2) Encourage LGBT organizations to adopt sister organizations abroad. Jenni and I met while participating on the AIDS Lifecycle, a week long cycling event that raises money for the LA Gay and Lesbian Center and the San Francisco AIDS Foundation. The LA Gay and Lesbian Center Leadership program funds an internship program for Chinese activists to come to L.A. and work with their staff. We met several Chinese gay activists while on the Lifecycle, including Supergay Shanghai Organizer Dylan Chen, who told us how much his time in LA has inspired him to fully devote himself to the LGBT movement in his home country. We were so happy that our fundraiser went to support important leaders of China’s equality movement. We only wished more organizations provided this type of international support.

1) Educate yourself about conditions for LGBT individuals in other countries. Yes, we all live in a bubble. I’ll be the first to admit that when I used to pick up a copy of the Bay Area Reporter, San Francisco’s gay newspaper, I would always be more interested in an article about the trendiest new clubs rather than international affairs. But, it is so important to stretch your worldview and awareness. Jenni and I enjoy the time we spend researching each country and learning about how culture, religion, and societal norms impact personal freedoms. Our friend Richard Ammon runs a fantastic site, GlobalGayz, that presents stories and news reports on gay life around the world. If you are reading our blog, most likely you share our interests. So, learn as much as you can and spread the word.


Photo 1

Photo 2: Courtesy of Taiwan Pride

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Photo 4: Out & Around

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3 Responses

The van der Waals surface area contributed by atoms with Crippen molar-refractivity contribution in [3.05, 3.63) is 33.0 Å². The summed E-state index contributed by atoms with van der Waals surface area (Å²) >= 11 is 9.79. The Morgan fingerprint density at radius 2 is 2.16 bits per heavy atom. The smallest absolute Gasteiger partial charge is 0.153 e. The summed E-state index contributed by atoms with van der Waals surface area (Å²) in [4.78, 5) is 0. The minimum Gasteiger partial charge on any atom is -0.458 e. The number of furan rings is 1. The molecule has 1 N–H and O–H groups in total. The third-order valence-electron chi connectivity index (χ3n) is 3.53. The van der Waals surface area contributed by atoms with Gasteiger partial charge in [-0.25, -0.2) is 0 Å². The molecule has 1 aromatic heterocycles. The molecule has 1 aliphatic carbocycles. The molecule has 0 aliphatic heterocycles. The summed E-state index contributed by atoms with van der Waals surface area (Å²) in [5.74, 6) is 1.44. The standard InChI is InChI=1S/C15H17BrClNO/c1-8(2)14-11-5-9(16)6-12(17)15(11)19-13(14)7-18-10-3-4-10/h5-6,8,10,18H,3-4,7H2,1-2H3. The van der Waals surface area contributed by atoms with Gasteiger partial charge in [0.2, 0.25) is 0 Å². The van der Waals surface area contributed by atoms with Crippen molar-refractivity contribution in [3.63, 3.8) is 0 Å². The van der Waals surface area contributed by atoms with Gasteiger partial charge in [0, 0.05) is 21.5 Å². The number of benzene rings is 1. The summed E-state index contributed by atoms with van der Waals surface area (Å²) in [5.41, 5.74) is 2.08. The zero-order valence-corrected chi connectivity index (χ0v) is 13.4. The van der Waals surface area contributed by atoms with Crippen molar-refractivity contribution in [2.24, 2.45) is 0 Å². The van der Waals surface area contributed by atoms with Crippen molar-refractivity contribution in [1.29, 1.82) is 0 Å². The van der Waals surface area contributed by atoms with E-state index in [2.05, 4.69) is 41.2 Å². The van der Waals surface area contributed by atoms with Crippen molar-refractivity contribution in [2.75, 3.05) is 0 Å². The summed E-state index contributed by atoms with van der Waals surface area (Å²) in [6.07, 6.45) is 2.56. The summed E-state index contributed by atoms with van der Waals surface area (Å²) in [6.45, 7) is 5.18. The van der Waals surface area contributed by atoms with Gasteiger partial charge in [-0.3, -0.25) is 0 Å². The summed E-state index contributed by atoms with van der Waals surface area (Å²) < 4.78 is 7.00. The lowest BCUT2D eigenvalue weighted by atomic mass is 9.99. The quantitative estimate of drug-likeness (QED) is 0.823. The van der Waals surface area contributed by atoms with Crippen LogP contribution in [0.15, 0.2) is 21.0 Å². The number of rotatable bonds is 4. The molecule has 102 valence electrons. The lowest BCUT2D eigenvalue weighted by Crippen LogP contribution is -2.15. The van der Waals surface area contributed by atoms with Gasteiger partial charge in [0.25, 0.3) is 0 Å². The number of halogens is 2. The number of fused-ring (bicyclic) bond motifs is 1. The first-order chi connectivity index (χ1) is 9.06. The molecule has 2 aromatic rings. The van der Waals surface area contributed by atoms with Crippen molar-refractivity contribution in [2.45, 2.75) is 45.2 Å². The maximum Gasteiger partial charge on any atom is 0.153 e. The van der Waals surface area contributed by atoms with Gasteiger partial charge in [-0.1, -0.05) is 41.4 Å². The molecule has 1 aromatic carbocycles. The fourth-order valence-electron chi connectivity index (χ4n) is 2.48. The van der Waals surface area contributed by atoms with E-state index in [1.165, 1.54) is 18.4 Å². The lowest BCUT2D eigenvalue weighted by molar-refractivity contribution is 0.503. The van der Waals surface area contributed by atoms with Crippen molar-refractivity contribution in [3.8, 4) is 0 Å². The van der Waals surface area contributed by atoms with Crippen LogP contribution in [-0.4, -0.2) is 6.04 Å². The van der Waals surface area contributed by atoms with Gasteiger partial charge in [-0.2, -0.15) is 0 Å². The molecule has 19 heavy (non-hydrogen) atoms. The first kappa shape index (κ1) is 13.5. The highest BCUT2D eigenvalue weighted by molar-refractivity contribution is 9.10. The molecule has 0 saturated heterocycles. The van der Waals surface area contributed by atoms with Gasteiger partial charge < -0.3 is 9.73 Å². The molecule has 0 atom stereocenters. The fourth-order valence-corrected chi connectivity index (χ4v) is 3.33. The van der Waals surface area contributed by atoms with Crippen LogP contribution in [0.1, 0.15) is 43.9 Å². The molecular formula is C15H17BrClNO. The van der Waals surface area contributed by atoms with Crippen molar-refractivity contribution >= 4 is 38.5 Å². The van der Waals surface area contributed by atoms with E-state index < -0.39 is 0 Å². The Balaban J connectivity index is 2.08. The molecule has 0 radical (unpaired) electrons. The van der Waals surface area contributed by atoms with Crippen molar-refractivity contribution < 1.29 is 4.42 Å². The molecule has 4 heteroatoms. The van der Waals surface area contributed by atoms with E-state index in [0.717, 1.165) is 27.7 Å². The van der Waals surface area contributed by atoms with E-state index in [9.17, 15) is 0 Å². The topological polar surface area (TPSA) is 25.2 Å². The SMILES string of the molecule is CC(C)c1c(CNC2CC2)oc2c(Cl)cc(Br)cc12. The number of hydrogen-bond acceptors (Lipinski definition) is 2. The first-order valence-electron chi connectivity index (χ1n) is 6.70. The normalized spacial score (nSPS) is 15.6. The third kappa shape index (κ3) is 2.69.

1. I never had traditional rarvpatiee therapy so I don’t know how useful this will be for your purposes here. I am currently a 3rd year law student in MI and I want to say right up front, if there is anything I could possibly do to help further this project I would be more than happy to help.I was married to a man in the bible belt for 10 years. My story is one of sitting in church week after week hearing the pastor berate gays and explain to us that if we had enough faith in God, we would be healed. I spent literally years of Sundays combing the Bible while my pastor spoke. I searched frantically, week after week, for the one scripture that would help me overcome these feelings and put them to rest once and for all. I prayed an endless sea of prayers to just make it go away and to just make me normal. I spent years seeing psychiatrists and therapists for deep depression and bipolar disorder which I was treated for. The years of repression literally fractured my psyche. I kept my feelings repressed until I was 28 and that’s when my fortress walls cracked. The day I could no longer deny my attraction to women is a vivid one for me. I thought I had eradicated all those feelings from me and here they were again. Within 3 days I was laying in my bed unconscious from an overdose of prescription medication. I believed in my heart that the only way to make the feelings go away was to die. I also believed that it would be less shameful for my family if I committed suicide than it would be to have a gay wife, mother, daughter, granddaughter, or sister. I almost succeeded in taking my life on that day. Since then I made the decision to live a life consistent with who I am on the inside. That decision cost me the grandmother I had always considered my main nurturer in life and it cost me the daughter I had during my 10 year marriage. I have regular contact and visits with my daughter but she was not allowed to visit me in my home for 3 years after I came out. My court case was monitored by the ACLU and is long and involved. It took place in Southern Illinois before an extremely religious judge. For brevity’s sake, that is the reason I am currently in law school. I took my pain and my anger and turned it into first finishing my undergrad, and next attending law school. Today I am no longer angry. I suffer the residual pain that will forever be associated with being separated from my daughter. I no longer suffer from depression or any other form of mental illness. I was formally released from care from my longest treating psychiatrist shortly after separating from my husband. Today I am a very happy and positive person because I am finally at peace with myself and living a life that is consistent with who I am on the inside. I no longer feel the need to change who I am and that is freedom and liberation to me. Today I am glad that the person I was back then did not succeed in taking my life from me because that person was simply a reflection of what others wanted me to be that I could never be. Through my journey, I have learned to put every ounce of energy I once put toward loathing myself and changing who I am into being at peace and loving myself. If there is any way I could be a help to others via your work with the SLPC I would love to be a part of it.